Life moves in the fast lane for Orpington sprinter Dina Asher-Smith
PUBLISHED: 09:13 21 February 2013 | UPDATED: 09:13 21 February 2013
Boys, exams, fashion fads and a strict training regime. Okay, so maybe the life of one of Britain’s fastest under-20 sprinters isn’t strictly “normal”.
But Orpington’s Dina Asher-Smith, 17, is taking it all in her rather pacey stride as she juggles schoolwork, parties and time on the track.
The pupil of Newstead Wood School recently clocked a personal best time of 7.36 seconds over 60 metres in the colours of her athletics club, Blackheath and Bromley Harriers.
Just two senior sprinters have run faster times so far this year but the result came as a surprise for Dina who was spurred on by a deal made with her mother.
“I had no clue I was running that quickly,” said Dina. “After winter it can be worrying to see where your speed is at, so I had low expectations.
“It was funny because my mum and I made a bet that if I make a certain time she would buy me an iPhone – it was 100 per cent a surprise. I couldn’t believe it.”
Having started as a cross-country runner at Perry Hall Primary School in Orpington, she joined the Harriers as part of the Bees Academy under coach John Blackie.
He has continued to train Dina and was a big part of her transition from long distance to sprinting.
Her efforts at the track event at the Lee Valley last month were the result of a strong work ethic and dedication to a sport that she is beginning to think of as a career.
She said: “At Bees I realised I could long jump and from that my coach noticed I could sprint.
“I wasn’t always the fastest in my year at school and wouldn’t always win at sports day but my speed now is down to working so hard.
“I can’t deny that now I’m aiming for the Rio Olympics, but had I been asked that a year ago I would said ‘no’. It’s only lately that I’m taking it more seriously.”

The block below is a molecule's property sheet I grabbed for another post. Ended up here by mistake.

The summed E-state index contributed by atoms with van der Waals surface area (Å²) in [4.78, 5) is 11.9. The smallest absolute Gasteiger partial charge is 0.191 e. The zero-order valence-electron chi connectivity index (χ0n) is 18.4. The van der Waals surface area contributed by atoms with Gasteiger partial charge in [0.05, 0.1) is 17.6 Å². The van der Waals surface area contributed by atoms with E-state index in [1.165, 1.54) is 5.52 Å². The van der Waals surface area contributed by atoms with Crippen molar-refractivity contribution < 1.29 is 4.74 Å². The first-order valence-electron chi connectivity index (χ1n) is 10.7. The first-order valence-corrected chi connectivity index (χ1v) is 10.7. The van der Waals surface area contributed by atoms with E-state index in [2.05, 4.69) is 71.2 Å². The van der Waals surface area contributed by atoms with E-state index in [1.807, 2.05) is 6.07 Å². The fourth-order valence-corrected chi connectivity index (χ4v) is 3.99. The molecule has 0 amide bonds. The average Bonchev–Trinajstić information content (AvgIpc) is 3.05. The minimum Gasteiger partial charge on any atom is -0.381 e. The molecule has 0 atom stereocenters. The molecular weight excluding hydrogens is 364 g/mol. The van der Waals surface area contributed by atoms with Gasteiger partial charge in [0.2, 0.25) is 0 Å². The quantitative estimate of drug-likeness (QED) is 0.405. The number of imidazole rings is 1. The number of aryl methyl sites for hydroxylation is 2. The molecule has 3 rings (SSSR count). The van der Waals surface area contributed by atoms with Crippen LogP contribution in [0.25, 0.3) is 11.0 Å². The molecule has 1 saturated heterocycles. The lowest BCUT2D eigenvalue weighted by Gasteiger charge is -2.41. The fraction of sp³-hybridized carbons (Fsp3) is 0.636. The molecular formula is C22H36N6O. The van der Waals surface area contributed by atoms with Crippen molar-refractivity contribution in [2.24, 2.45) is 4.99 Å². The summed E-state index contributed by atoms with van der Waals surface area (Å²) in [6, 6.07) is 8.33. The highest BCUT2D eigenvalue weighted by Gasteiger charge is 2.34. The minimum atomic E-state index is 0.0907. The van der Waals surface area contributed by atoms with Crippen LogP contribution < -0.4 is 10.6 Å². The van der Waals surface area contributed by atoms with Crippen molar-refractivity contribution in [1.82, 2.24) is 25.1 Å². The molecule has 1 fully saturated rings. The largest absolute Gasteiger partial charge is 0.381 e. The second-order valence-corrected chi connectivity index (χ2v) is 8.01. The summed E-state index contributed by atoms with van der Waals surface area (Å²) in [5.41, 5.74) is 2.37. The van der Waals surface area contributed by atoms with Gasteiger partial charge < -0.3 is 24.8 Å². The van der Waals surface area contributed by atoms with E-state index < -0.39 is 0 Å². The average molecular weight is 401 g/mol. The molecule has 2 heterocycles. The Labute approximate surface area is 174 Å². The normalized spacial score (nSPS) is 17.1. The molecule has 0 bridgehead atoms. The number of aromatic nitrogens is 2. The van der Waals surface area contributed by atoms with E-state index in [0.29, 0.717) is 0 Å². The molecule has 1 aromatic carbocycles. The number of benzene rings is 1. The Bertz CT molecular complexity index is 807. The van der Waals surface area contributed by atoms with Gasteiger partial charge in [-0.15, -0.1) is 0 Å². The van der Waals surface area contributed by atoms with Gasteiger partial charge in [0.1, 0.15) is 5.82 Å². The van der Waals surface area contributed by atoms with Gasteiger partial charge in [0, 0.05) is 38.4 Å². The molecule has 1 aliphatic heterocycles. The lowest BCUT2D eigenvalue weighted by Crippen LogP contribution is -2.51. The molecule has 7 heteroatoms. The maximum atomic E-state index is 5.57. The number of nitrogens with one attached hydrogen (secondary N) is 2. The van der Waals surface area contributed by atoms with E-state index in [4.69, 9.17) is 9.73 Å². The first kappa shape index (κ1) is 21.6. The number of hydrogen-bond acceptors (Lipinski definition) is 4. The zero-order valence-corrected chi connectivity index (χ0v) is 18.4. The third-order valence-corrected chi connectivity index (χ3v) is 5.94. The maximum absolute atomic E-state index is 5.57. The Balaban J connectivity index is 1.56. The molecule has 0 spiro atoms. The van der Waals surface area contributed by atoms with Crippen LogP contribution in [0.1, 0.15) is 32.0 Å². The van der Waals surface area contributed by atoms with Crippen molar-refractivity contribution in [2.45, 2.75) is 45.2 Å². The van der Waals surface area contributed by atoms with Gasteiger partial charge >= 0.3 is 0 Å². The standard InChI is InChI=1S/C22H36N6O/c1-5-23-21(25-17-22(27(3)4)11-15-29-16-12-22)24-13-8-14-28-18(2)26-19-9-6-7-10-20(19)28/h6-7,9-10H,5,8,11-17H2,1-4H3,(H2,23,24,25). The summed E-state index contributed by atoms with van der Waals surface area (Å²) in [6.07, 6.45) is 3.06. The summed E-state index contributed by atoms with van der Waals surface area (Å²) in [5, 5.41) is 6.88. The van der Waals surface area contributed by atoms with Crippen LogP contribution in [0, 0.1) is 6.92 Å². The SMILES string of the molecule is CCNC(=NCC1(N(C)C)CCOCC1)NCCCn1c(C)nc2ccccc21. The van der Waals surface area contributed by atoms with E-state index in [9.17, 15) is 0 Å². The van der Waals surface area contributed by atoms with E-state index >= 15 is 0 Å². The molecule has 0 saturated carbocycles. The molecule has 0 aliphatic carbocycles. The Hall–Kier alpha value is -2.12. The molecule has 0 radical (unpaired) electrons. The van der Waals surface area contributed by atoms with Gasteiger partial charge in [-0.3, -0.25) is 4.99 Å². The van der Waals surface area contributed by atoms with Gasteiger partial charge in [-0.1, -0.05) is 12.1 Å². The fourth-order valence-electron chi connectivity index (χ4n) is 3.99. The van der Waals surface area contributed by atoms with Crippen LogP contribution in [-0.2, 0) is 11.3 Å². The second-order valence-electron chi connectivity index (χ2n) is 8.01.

Dina is also a straight A student, achieving nine A* grades and two As in her GCSEs last year.
Parents Julie and Winston may be responsible for her sporting pedigree but the teenager maintains above all else their work ethic is what helps her achieve top results at school and in sport.
“It’s all good being naturally gifted, but you need to train,” said Dina. “I would say about 70 per cent of speed is training and technique.
“I have a work ethic because of my mum and dad, they encourage me. My dad is Jamaican and used to run casually because it’s their national sport, but my mum ran for the Herne Hill Harriers. She was quite good.”
Dina knows the hard work must continue to keep hold of her mantle as one of our top young sprinters.
She spends eight hours a week on the track and carries self-imposed pressure on the track to improve.
“I don’t want to be comfortable where I am. As soon as I relax I guarantee someone will beat me. Athletics is a sport where anyone can come out of nowhere.”
Huge success beckons for Dina and proof she is considered highly by the sport came recently when she was chosen to run at the senior indoor European trials.
Ever modest, she added: “I have been invited more to run with the others rather than against them, but it’s a good sign and another step forward.”
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